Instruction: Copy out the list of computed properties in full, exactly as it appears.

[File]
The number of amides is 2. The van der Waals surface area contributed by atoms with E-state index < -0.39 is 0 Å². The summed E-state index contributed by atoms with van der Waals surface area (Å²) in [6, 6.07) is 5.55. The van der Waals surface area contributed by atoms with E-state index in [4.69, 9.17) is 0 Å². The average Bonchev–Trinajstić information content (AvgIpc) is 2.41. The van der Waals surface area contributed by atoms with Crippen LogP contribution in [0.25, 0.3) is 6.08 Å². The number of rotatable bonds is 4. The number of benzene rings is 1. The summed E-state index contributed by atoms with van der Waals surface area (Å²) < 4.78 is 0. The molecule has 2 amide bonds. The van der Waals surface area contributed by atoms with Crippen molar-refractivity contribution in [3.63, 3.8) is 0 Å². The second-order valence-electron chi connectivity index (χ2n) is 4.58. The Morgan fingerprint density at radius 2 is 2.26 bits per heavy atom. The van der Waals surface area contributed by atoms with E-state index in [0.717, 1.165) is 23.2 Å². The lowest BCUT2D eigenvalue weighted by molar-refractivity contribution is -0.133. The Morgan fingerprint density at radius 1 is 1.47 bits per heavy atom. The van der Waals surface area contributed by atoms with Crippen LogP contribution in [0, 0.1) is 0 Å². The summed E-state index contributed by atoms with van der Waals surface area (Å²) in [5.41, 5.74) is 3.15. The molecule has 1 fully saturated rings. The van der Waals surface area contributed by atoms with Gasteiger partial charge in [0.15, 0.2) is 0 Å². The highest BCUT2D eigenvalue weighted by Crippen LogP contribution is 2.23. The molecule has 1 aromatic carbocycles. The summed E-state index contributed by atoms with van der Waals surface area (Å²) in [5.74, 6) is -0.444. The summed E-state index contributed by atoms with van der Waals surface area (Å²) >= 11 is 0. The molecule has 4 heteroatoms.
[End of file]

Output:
The number of amides is 2. The van der Waals surface area contributed by atoms with E-state index < -0.39 is 0 Å². The summed E-state index contributed by atoms with van der Waals surface area (Å²) in [6, 6.07) is 5.55. The van der Waals surface area contributed by atoms with E-state index in [4.69, 9.17) is 0 Å². The average Bonchev–Trinajstić information content (AvgIpc) is 2.41. The van der Waals surface area contributed by atoms with Crippen LogP contribution in [0.25, 0.3) is 6.08 Å². The number of rotatable bonds is 4. The number of benzene rings is 1. The summed E-state index contributed by atoms with van der Waals surface area (Å²) < 4.78 is 0. The molecule has 2 amide bonds. The van der Waals surface area contributed by atoms with Crippen molar-refractivity contribution in [3.63, 3.8) is 0 Å². The second-order valence-electron chi connectivity index (χ2n) is 4.58. The Morgan fingerprint density at radius 2 is 2.26 bits per heavy atom. The van der Waals surface area contributed by atoms with E-state index in [0.717, 1.165) is 23.2 Å². The lowest BCUT2D eigenvalue weighted by molar-refractivity contribution is -0.133. The Morgan fingerprint density at radius 1 is 1.47 bits per heavy atom. The van der Waals surface area contributed by atoms with Crippen LogP contribution in [0, 0.1) is 0 Å². The summed E-state index contributed by atoms with van der Waals surface area (Å²) in [5.41, 5.74) is 3.15. The molecule has 1 fully saturated rings. The van der Waals surface area contributed by atoms with Gasteiger partial charge in [0.15, 0.2) is 0 Å². The highest BCUT2D eigenvalue weighted by Crippen LogP contribution is 2.23. The molecule has 1 aromatic carbocycles. The summed E-state index contributed by atoms with van der Waals surface area (Å²) in [5.74, 6) is -0.444. The summed E-state index contributed by atoms with van der Waals surface area (Å²) >= 11 is 0. The molecule has 4 heteroatoms.